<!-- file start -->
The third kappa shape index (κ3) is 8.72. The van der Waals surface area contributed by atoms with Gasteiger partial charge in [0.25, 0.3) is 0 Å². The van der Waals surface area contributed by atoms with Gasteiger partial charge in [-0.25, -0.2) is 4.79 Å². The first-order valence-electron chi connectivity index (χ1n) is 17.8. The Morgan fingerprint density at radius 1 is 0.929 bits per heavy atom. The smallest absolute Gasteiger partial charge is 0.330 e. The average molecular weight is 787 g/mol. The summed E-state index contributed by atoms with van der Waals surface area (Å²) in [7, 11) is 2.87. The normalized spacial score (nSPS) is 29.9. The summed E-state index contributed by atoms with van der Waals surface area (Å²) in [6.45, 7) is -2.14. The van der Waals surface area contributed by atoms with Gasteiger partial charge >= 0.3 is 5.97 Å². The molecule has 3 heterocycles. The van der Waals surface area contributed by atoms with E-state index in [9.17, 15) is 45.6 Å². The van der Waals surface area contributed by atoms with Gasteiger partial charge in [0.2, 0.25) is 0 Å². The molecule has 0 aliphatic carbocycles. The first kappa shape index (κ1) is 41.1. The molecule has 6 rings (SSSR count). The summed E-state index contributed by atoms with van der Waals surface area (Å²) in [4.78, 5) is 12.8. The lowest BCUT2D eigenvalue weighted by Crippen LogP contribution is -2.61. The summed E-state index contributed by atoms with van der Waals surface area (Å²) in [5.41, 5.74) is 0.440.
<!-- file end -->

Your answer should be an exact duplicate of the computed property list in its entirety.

The third kappa shape index (κ3) is 8.72. The van der Waals surface area contributed by atoms with Gasteiger partial charge in [0.25, 0.3) is 0 Å². The van der Waals surface area contributed by atoms with Gasteiger partial charge in [-0.25, -0.2) is 4.79 Å². The first-order valence-electron chi connectivity index (χ1n) is 17.8. The Morgan fingerprint density at radius 1 is 0.929 bits per heavy atom. The smallest absolute Gasteiger partial charge is 0.330 e. The average molecular weight is 787 g/mol. The summed E-state index contributed by atoms with van der Waals surface area (Å²) in [7, 11) is 2.87. The normalized spacial score (nSPS) is 29.9. The summed E-state index contributed by atoms with van der Waals surface area (Å²) in [6.45, 7) is -2.14. The van der Waals surface area contributed by atoms with Gasteiger partial charge >= 0.3 is 5.97 Å². The molecule has 3 heterocycles. The van der Waals surface area contributed by atoms with E-state index in [9.17, 15) is 45.6 Å². The van der Waals surface area contributed by atoms with Gasteiger partial charge in [0.2, 0.25) is 0 Å². The molecule has 0 aliphatic carbocycles. The first kappa shape index (κ1) is 41.1. The molecule has 6 rings (SSSR count). The summed E-state index contributed by atoms with van der Waals surface area (Å²) in [4.78, 5) is 12.8. The lowest BCUT2D eigenvalue weighted by Crippen LogP contribution is -2.61. The summed E-state index contributed by atoms with van der Waals surface area (Å²) in [5.41, 5.74) is 0.440.